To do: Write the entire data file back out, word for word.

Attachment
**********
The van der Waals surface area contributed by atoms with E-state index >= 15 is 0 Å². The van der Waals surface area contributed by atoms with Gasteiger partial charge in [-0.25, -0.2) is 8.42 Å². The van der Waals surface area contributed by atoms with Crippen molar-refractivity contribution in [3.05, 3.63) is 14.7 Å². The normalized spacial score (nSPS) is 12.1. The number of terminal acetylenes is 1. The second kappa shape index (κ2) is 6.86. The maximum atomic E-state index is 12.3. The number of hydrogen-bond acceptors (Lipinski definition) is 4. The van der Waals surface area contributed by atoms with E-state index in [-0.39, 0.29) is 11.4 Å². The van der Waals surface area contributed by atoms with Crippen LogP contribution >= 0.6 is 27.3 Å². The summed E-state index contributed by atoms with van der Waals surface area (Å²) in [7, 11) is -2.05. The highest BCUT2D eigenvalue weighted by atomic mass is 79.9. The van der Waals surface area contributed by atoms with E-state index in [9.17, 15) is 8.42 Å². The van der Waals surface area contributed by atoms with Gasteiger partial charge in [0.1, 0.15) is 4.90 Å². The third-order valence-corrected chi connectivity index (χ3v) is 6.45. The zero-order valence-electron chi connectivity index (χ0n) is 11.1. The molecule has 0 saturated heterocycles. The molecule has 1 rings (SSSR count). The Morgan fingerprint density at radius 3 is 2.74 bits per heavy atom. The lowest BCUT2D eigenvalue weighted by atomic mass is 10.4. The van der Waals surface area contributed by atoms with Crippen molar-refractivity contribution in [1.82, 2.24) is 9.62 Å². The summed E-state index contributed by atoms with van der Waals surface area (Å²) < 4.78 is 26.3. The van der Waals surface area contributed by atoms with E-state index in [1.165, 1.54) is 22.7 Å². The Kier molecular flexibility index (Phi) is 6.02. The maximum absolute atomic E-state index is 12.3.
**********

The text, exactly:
The van der Waals surface area contributed by atoms with E-state index >= 15 is 0 Å². The van der Waals surface area contributed by atoms with Gasteiger partial charge in [-0.25, -0.2) is 8.42 Å². The van der Waals surface area contributed by atoms with Crippen molar-refractivity contribution in [3.05, 3.63) is 14.7 Å². The normalized spacial score (nSPS) is 12.1. The number of terminal acetylenes is 1. The second kappa shape index (κ2) is 6.86. The maximum atomic E-state index is 12.3. The number of hydrogen-bond acceptors (Lipinski definition) is 4. The van der Waals surface area contributed by atoms with E-state index in [-0.39, 0.29) is 11.4 Å². The van der Waals surface area contributed by atoms with Crippen LogP contribution >= 0.6 is 27.3 Å². The summed E-state index contributed by atoms with van der Waals surface area (Å²) in [7, 11) is -2.05. The highest BCUT2D eigenvalue weighted by atomic mass is 79.9. The van der Waals surface area contributed by atoms with E-state index in [9.17, 15) is 8.42 Å². The van der Waals surface area contributed by atoms with Gasteiger partial charge in [0.1, 0.15) is 4.90 Å². The third-order valence-corrected chi connectivity index (χ3v) is 6.45. The zero-order valence-electron chi connectivity index (χ0n) is 11.1. The molecule has 0 saturated heterocycles. The molecule has 1 rings (SSSR count). The Morgan fingerprint density at radius 3 is 2.74 bits per heavy atom. The lowest BCUT2D eigenvalue weighted by atomic mass is 10.4. The van der Waals surface area contributed by atoms with Crippen molar-refractivity contribution in [1.82, 2.24) is 9.62 Å². The summed E-state index contributed by atoms with van der Waals surface area (Å²) < 4.78 is 26.3. The van der Waals surface area contributed by atoms with E-state index in [1.165, 1.54) is 22.7 Å². The Kier molecular flexibility index (Phi) is 6.02. The maximum absolute atomic E-state index is 12.3.